Before we start, let us acknowledge a depressing reality from today’s game; that attendance was poor and a bad reflection on the organisers. There were plenty of Celtic fans there, as you would expect, but the home crowd were largely absent.
As Ange was a Melbourne hero they may – just may – have picked the wrong city.
But actually, this is about the toxic and corrosive effects of two things; a World Cup in close proximity to their part of the world, played at a dreadful time of the year, and plenty of Aussie football fans taking advantage of that fact and the way the EPL towers over all other football in marketing and global reach.
Even with a national icon at the helm of our club we are still pushing a boulder up a hill.
We are making progress, but if Manchester City had rolled into town today, I strongly suspect that fans who gush about the Premiership every week would have come to see them.
That’s a problem we’re going to face in every part of the world where we try to grow our footprint.
Still, when faced with a situation like this all you can do is put your best foot forward and try to put a show on.
We picked a bit of a strange team considering the resources at our disposal and the strangeness of it definitely showed at first. Full credit to Sydney; they played very well, hit the crossbar twice and rocked us on our heels early on.
Even when we scored – a Bernabei shot deflected in by Kyogo – they went up the park and equalised within a few minutes, in the way we sometimes have. They were aggressive and quick, and they plainly wanted a put on a show of their own.
As someone who watches football from all round the world, this was played at the pace and with the attacking intensity of an MLS game. I thought it was a hugely enjoyable opening spell, with the football flowing from one end to the other. The Aussies were particularly good on the counterattack, and their speed caught us again and again.
The first half was characterised, then, by the way our relatively inexperienced midfield – Abildgaard, Ideguchi and Turnbull – lacked sharpness and the key understandings you get when O’Riley and Hatate play. That Callum is also heading back towards fitness will make a huge difference in the second half of the season, and we can look forward to that.
The rash of substitutions at half-time changed the equation, but not, alas, enough to tip the game in our favour.
Our first-choice midfielders came on, and right away you saw a different balance to the side.
Suddenly, they were on the back foot, and we were in the ascendency. Some of the football we played was sensational; at last, the Aussie fans were getting to see the stuff we watch every week.
And yet – and this shows how good the game was – it was Sydney who stormed into the lead, and let’s be honest, the goal was a beauty, a cracking shot from a difficult angle. The question was, could Celtic respond as the Aussies themselves had?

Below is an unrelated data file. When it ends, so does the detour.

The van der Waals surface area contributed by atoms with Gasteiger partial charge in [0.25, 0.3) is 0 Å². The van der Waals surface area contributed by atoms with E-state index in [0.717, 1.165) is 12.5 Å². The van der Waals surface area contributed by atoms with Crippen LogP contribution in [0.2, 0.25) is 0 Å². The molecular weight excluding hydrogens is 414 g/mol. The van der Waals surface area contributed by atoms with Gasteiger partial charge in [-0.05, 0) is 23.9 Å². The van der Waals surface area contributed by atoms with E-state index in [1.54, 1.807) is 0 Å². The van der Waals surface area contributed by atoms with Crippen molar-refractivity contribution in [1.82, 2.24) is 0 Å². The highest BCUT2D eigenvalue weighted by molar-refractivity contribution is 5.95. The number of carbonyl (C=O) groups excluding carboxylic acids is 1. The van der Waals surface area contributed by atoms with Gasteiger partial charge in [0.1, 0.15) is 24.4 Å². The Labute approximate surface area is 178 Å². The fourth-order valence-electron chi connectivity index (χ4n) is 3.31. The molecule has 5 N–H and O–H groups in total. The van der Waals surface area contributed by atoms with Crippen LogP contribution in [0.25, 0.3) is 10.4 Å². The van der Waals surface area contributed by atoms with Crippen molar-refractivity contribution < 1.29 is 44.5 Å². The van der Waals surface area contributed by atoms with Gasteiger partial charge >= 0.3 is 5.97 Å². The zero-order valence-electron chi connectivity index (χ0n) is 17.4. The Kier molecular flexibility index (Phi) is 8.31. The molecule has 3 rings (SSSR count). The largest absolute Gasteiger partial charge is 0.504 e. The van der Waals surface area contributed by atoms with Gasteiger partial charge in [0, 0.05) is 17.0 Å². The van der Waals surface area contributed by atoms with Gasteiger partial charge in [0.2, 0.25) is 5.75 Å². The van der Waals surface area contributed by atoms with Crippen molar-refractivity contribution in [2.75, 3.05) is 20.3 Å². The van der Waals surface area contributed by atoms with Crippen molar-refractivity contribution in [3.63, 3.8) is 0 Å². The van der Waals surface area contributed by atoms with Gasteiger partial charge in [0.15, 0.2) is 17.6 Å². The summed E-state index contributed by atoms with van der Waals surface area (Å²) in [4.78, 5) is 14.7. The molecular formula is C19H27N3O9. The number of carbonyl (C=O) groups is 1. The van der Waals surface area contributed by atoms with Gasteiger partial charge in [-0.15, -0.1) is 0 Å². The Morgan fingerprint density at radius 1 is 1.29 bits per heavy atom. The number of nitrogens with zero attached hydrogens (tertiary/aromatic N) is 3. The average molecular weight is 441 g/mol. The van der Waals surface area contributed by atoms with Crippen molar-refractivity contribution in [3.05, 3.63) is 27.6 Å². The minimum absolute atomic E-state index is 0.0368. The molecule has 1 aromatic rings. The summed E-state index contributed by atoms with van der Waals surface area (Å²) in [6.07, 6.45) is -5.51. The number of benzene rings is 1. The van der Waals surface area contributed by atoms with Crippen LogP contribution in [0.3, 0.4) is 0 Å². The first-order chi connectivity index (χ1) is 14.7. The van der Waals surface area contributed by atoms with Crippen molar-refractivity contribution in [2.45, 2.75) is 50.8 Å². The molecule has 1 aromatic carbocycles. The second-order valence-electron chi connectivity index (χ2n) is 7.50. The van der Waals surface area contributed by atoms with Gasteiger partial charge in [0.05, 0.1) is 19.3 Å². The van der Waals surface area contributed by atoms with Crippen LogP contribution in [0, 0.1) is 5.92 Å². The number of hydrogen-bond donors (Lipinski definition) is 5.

We certainly created enough chances in that first 20 minutes of the second half; the finishing was poor on a couple of occasions though, and as we’ve seen from certain games this season – especially in Europe – when you don’t take your chances you leave yourself vulnerable. The home side were intent on capitalising on our failure to get our noses back in front.
More changes followed .. we got our chance, at last, to see Rocco Vata playing alongside the big guns.
He came on for Kyogo.
Initially this simply highlighted the absence of Giakoumakis, who had not made the squad.
But Vata is a talent, and there are high expectations surrounding him. Still, there is a nagging concern here which will only really be assuaged if we add another striker to the squad, a project I’m sure has to be ongoing for January.
The game started to taper down after the last tranche of substitutions. The pace went out of it, and Sydney put every man behind the ball. In that regard it started to resemble nothing more than the kind of matches we face in the SPL; a packed defence and a Celtic attack trying hard to break it down. The game was no longer as open or as entertaining.
Without a proper cutting edge – no harm to Vata, but he didn’t bring what Kyogo did or what Giakoumakis would have – there was a lot of “hit and hope” about the way we pushed for the equaliser against a well organised defence.
We ran out of ideas in the end, a consequence of poor finishing when we were on top of it and of the Aussies deciding to go all David Martindale on us. There was one interesting development here; Welsh, who wasn’t having a great game, came off after taking a knock, and Bosun Lawel came on. The big ex-Watford guy is rated as a prospect, and they had been pretty furious to lose him … I thought he looked much more composed than Welsh had. He’s one to watch.
The strangeness of watching your team play at 8.45 in the morning added a kind of surreal quality to the experience here.
The result wasn’t what we’d have hoped for, or expected, but there will be no crisis headlines on this blog – although the mainstream media is trying to dress this up as a minor disaster – after losing a mid-season friendly, no matter how it is dressed up as a cup competition. We wouldn’t have been parading this one around Celtic Park either way.
The Australian Tour gets off to a less than brilliant start, but this was never so much about the results as giving the fans a chance to see the team and the manager up close.
Everton are next, at an even more amusing kick-off time, 3.00am.
But as some of our Australian and American fans have reminded me today, what we regard as pretty out there is the norm for them when watching our team. How nice for them to see Celtic at a more normal time.
This would certainly take some getting used to.